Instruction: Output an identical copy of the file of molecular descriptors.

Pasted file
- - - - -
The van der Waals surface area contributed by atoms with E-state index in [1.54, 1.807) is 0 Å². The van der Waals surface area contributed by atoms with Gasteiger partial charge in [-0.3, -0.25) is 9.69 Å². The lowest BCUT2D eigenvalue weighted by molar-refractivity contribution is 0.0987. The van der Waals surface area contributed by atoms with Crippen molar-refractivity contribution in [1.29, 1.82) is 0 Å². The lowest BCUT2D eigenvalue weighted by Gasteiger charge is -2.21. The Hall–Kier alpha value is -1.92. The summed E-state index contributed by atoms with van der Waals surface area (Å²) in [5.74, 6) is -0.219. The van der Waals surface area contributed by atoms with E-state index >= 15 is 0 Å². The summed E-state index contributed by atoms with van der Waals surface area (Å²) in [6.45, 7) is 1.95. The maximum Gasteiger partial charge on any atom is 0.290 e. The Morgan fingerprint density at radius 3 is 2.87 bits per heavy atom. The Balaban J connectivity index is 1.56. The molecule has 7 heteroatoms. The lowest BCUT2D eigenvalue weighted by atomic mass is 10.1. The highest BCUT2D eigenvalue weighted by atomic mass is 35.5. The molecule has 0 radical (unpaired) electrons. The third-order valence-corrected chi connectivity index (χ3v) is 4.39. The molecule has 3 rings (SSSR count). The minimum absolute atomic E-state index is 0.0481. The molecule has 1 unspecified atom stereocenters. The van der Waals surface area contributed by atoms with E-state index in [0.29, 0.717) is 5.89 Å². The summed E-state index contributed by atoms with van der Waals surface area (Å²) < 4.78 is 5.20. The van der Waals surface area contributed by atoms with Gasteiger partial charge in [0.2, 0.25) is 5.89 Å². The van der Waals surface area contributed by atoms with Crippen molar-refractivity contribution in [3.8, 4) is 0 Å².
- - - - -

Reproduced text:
The van der Waals surface area contributed by atoms with E-state index in [1.54, 1.807) is 0 Å². The van der Waals surface area contributed by atoms with Gasteiger partial charge in [-0.3, -0.25) is 9.69 Å². The lowest BCUT2D eigenvalue weighted by molar-refractivity contribution is 0.0987. The van der Waals surface area contributed by atoms with Crippen molar-refractivity contribution in [1.29, 1.82) is 0 Å². The lowest BCUT2D eigenvalue weighted by Gasteiger charge is -2.21. The Hall–Kier alpha value is -1.92. The summed E-state index contributed by atoms with van der Waals surface area (Å²) in [5.74, 6) is -0.219. The van der Waals surface area contributed by atoms with E-state index >= 15 is 0 Å². The summed E-state index contributed by atoms with van der Waals surface area (Å²) in [6.45, 7) is 1.95. The maximum Gasteiger partial charge on any atom is 0.290 e. The Morgan fingerprint density at radius 3 is 2.87 bits per heavy atom. The Balaban J connectivity index is 1.56. The molecule has 7 heteroatoms. The lowest BCUT2D eigenvalue weighted by atomic mass is 10.1. The highest BCUT2D eigenvalue weighted by atomic mass is 35.5. The molecule has 0 radical (unpaired) electrons. The third-order valence-corrected chi connectivity index (χ3v) is 4.39. The molecule has 3 rings (SSSR count). The minimum absolute atomic E-state index is 0.0481. The molecule has 1 unspecified atom stereocenters. The van der Waals surface area contributed by atoms with E-state index in [0.29, 0.717) is 5.89 Å². The summed E-state index contributed by atoms with van der Waals surface area (Å²) < 4.78 is 5.20. The van der Waals surface area contributed by atoms with Gasteiger partial charge in [0.2, 0.25) is 5.89 Å². The van der Waals surface area contributed by atoms with Crippen molar-refractivity contribution in [3.8, 4) is 0 Å².